The Mumia Narrative
(Pic Of Billy Cook's car)
The release of the trailer for Tigre Hill’s upcoming film about the murder of Police Officer Daniel Faulkner by Mumia Abu-Jamal has elicited fearful reactions by Jamal supporters. Two pro-Mumia articles have recently been released that attack the soon-to-be released documentary, this despite the fact that nobody has seen the final product.
One article, written by Anton Mestin, is so poorly constructed and argued that it is its own best argument against itself and the Mumia cause Mestin hopes to defend. It also contains the kind of allegation that is typical of the Jamal cause in that it assumes what should have to be proven when Mestin asserts that “Now Smerconish paid a filmmaker, Tigre Hill to produce a new vicious attack on reality. They will publish a film about Mumia Abu-Jamal and Daniel Faulkner in December 2009." Mestin offers no clues as to where he heard this allegation and makes the declarative statement as if no evidence is needed for it. For their part, the people behind the creation of “The Barrel of a Gun” stated on the film’s Facebook page that Smerconish “has at no time contributed any money to any aspect of this film or its marketing”. I would only add that if Mestin had any proof that Tigre Hill’s film was being funded by Smerconish that he owes it to everyone to explain where he received his information from and back his claims up with facts.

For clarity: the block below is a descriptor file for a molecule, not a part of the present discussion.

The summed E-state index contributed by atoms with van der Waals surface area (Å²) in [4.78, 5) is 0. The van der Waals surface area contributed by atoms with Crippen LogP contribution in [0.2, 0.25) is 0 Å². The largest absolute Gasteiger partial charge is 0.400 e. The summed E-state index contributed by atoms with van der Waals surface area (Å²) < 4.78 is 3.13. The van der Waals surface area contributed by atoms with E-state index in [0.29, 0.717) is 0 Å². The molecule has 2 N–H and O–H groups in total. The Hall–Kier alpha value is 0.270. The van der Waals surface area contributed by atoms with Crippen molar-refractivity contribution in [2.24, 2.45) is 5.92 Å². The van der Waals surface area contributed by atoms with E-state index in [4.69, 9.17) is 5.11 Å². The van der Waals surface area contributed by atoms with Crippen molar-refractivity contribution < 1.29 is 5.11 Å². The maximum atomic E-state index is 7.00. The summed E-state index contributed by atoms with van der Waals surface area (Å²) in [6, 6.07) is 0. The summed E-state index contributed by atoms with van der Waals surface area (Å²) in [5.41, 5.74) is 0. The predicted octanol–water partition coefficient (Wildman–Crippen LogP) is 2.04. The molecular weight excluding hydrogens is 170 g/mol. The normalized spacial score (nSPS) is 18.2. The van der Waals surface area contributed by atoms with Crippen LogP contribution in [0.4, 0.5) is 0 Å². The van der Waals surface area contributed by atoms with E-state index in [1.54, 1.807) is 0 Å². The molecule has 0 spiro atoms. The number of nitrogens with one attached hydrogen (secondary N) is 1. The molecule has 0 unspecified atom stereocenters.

The other article attacking Hill’s film was written, or to be more precise, mostly cut and pasted by long-time Jamal apologist and conspiracy theorist Michael Schiffman. I have dealt with Schiffman on previous occasions and have exhaustively debunked his pro-Mumia propaganda on my blog. There is no need for me to re-visit and re-debunk Schiffman’s completely absurd and frankly laughable ideas about the murder that his friend Mumia committed. What I find interesting is just how frankly insulting to the intellect Schiffman can be. For example, he spends an extraordinary amount of time informing his readers that the man who prosecuted Jamal’s case is simply making things up and putting forth a generally impossible narrative of events concerning Officer Faulkner’s murder.